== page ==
# How do you use the product Rule to find the derivative of f(x)=(x^2) + (3 ln x)?

Aug 22, 2015

You don't need it for this. There are no nonconstant functions multiplying.

$f ' \left(x\right) = \frac{d}{\mathrm{dx}} \left[f \left(x\right)\right] = \textcolor{b l u e}{2 x + \frac{3}{x}}$

using the power rule on ${x}^{2}$:

$\frac{d}{\mathrm{dx}} \left[{x}^{2}\right] = 2 \cdot {x}^{2 - 1} = 2 x$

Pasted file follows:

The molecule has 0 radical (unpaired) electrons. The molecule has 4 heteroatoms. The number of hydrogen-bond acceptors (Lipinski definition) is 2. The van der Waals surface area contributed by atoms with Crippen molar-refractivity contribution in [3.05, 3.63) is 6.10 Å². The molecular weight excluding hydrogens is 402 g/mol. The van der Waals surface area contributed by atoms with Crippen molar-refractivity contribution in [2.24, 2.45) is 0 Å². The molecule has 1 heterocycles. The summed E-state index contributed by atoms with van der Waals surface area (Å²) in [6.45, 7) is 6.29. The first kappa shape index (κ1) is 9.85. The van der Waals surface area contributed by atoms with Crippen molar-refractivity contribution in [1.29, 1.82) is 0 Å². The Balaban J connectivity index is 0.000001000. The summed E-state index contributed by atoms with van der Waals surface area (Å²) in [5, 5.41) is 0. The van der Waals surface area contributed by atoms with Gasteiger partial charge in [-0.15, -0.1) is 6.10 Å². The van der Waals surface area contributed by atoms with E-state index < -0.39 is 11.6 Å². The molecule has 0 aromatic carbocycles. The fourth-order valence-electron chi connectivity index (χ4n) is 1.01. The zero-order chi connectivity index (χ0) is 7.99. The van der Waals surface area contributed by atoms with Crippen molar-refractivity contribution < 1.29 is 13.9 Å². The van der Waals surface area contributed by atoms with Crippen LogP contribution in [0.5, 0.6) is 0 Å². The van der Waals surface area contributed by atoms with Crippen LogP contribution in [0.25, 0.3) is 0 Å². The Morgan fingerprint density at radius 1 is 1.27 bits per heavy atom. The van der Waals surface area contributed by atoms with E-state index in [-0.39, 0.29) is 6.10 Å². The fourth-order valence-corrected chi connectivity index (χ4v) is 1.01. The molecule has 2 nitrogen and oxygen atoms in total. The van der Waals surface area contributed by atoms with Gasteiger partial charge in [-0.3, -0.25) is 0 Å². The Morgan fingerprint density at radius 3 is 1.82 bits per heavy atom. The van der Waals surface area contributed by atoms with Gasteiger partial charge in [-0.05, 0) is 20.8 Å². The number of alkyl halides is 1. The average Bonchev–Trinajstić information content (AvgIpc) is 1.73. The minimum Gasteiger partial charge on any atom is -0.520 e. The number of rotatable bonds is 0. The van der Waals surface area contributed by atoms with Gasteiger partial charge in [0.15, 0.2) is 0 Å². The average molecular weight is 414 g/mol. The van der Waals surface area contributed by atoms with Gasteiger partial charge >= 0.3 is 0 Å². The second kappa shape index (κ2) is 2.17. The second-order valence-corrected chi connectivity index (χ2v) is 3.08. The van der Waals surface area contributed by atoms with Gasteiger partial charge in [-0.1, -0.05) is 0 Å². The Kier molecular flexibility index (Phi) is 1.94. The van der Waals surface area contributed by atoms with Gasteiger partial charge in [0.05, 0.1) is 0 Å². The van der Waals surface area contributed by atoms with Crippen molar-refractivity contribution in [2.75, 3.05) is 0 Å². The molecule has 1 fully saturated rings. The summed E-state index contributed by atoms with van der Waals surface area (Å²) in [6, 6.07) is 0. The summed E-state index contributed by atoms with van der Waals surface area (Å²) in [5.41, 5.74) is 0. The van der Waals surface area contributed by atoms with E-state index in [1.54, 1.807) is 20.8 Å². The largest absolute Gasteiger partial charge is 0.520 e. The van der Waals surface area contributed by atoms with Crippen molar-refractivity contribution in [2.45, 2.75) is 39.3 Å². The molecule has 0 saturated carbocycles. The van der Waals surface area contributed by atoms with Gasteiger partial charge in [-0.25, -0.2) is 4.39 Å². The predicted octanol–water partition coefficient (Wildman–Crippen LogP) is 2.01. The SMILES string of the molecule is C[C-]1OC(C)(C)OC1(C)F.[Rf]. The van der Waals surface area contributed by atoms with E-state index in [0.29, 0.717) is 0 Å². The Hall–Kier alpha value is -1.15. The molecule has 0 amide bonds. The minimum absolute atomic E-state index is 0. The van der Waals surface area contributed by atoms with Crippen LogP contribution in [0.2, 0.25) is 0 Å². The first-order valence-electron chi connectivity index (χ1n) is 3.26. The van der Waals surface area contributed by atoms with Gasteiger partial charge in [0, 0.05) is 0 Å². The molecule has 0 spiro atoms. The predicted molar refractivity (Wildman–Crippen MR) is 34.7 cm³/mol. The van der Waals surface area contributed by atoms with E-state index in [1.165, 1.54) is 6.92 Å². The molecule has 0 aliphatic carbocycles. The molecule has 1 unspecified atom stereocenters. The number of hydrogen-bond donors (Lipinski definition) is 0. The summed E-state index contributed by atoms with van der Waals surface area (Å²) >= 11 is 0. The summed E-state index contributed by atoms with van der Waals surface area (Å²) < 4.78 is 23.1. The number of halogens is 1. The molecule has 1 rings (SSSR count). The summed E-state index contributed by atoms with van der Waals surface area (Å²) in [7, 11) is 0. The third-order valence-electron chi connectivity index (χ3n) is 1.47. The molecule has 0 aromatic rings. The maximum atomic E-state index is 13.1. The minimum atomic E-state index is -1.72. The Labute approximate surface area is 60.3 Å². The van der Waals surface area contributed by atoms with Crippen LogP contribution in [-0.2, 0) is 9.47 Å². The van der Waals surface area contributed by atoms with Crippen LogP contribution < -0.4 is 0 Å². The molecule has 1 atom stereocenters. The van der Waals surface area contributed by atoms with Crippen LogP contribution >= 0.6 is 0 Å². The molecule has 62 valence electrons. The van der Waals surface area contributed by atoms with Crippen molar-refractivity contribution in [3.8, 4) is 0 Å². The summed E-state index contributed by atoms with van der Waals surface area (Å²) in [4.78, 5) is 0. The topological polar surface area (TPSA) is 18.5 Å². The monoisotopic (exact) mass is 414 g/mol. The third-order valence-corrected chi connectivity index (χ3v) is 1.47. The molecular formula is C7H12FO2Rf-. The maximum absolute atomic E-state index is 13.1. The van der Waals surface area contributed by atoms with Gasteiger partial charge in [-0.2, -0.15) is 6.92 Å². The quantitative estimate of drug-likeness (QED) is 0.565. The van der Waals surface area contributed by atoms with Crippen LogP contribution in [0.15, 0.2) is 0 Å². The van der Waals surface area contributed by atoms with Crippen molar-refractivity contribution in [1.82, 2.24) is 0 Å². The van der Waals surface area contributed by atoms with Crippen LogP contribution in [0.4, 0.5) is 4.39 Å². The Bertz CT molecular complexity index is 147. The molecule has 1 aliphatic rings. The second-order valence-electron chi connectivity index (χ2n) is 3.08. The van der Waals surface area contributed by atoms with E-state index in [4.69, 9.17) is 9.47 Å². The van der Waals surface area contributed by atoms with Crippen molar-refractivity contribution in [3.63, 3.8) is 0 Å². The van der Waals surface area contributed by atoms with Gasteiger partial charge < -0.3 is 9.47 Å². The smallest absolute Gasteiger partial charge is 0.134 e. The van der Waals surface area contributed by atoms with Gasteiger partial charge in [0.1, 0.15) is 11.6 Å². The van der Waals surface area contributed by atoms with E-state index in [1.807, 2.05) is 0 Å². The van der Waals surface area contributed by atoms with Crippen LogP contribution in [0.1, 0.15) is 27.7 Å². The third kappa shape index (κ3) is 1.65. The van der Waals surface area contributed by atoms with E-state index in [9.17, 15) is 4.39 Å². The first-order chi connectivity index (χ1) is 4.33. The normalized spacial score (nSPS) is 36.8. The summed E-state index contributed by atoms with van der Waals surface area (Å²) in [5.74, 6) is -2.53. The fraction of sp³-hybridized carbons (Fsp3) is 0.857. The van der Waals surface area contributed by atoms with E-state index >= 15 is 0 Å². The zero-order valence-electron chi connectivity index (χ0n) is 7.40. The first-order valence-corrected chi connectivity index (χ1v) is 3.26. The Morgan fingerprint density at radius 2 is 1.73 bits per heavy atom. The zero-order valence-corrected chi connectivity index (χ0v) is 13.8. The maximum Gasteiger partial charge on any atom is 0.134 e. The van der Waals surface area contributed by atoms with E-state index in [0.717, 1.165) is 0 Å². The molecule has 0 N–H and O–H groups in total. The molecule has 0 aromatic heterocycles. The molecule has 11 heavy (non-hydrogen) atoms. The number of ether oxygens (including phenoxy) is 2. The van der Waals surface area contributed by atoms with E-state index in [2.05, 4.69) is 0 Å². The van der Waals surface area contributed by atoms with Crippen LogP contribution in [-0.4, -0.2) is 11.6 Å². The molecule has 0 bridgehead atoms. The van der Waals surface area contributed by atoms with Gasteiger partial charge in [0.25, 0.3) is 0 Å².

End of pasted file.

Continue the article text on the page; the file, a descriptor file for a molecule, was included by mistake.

and differentiating $\ln x$. You can float $3$ out of the derivative:

$\frac{d}{\mathrm{dx}} \left[3 \ln x\right] = 3 \frac{d}{\mathrm{dx}} \left[\ln x\right] = 3 \cdot \frac{1}{x} = \frac{3}{x}$